Having established her reputation as a still life painter in the realist tradition, Jeanne Chesterton is excited once again to be exhibiting her paintings in the annual “Points of View” show.  She’s pleased to be introducing more than a dozen new pieces which feature her ever popular metals, glassware, florals and fruit.  As to be expected, Chesterton’s compositions manifest harmony as she establishes a comfortable relationship among her objects.  Staging the tableau is as important to her as is the layering of color and attention to detail.  Chesterton is an award-winning artist and has exhibited in over 200 shows including Phillips’ Mill and the Ellarslie Open.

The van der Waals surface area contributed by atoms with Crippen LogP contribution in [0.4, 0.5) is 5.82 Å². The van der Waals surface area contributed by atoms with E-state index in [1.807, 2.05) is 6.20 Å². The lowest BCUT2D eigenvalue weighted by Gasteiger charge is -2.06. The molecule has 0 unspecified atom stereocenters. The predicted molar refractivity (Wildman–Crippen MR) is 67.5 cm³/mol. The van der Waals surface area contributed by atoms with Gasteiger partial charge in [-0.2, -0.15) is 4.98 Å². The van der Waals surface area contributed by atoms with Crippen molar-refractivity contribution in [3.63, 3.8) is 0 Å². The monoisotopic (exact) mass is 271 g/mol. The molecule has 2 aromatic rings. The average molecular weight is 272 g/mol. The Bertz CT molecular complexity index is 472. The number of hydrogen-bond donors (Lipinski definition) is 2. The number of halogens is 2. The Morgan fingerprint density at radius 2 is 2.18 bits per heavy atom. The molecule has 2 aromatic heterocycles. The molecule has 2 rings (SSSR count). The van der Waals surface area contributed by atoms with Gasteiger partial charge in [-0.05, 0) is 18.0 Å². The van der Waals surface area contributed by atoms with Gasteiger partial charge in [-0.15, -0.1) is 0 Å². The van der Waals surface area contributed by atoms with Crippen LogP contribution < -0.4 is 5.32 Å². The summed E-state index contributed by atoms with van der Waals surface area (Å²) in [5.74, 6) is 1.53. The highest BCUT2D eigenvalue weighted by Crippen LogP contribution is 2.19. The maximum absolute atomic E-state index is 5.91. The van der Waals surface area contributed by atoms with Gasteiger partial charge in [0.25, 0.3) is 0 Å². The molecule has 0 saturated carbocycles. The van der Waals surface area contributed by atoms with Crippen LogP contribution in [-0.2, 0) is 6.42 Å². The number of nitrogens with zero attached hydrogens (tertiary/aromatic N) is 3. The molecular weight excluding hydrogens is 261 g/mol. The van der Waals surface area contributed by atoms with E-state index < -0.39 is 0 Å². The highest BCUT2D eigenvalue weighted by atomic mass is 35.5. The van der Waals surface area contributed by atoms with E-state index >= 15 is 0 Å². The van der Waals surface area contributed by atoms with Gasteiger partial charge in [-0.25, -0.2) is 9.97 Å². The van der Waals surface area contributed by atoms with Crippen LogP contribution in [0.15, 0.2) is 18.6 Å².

Patricia MCI. Powell: As a long time resident of Bucks County, she has found a perfect place to inspire and rekindle an old passion for art and painting. Says Pat, “I restarted painting at Bucks County Community College and continue with private and group lessons as well as workshops. I have shown and sold at local shows and have gifted many works to family and friends in whom I have perceived a liking or desire to give them a home. My philosophy regarding my work is to be inspired by what I see, be it nature or a still life composition or portrait, and to create my own interpretation in what I hope is a painterly way. I also hope my paintings make the viewer happy, thoughtful or jog a memory of the near or distant past. I think art should speak to the viewer and take him or her to another place of  his or her own. Seeing something “new” in the same painting is always a wondrous discovery. I think my paintings are usually about color, geometry and often a touch of whimsy.  Who wouldn’t be inspired by living in Bucks County with our wonderful history, changing scenery and variety of landscapes from rolling hills, to river scenes, to deep quarries? I’m not sure how it happened, but it was a serendipity moment when I decided to incorporate paint chips in my art work.  Two pieces have been accepted at Phillips Mill and both have found good homes.”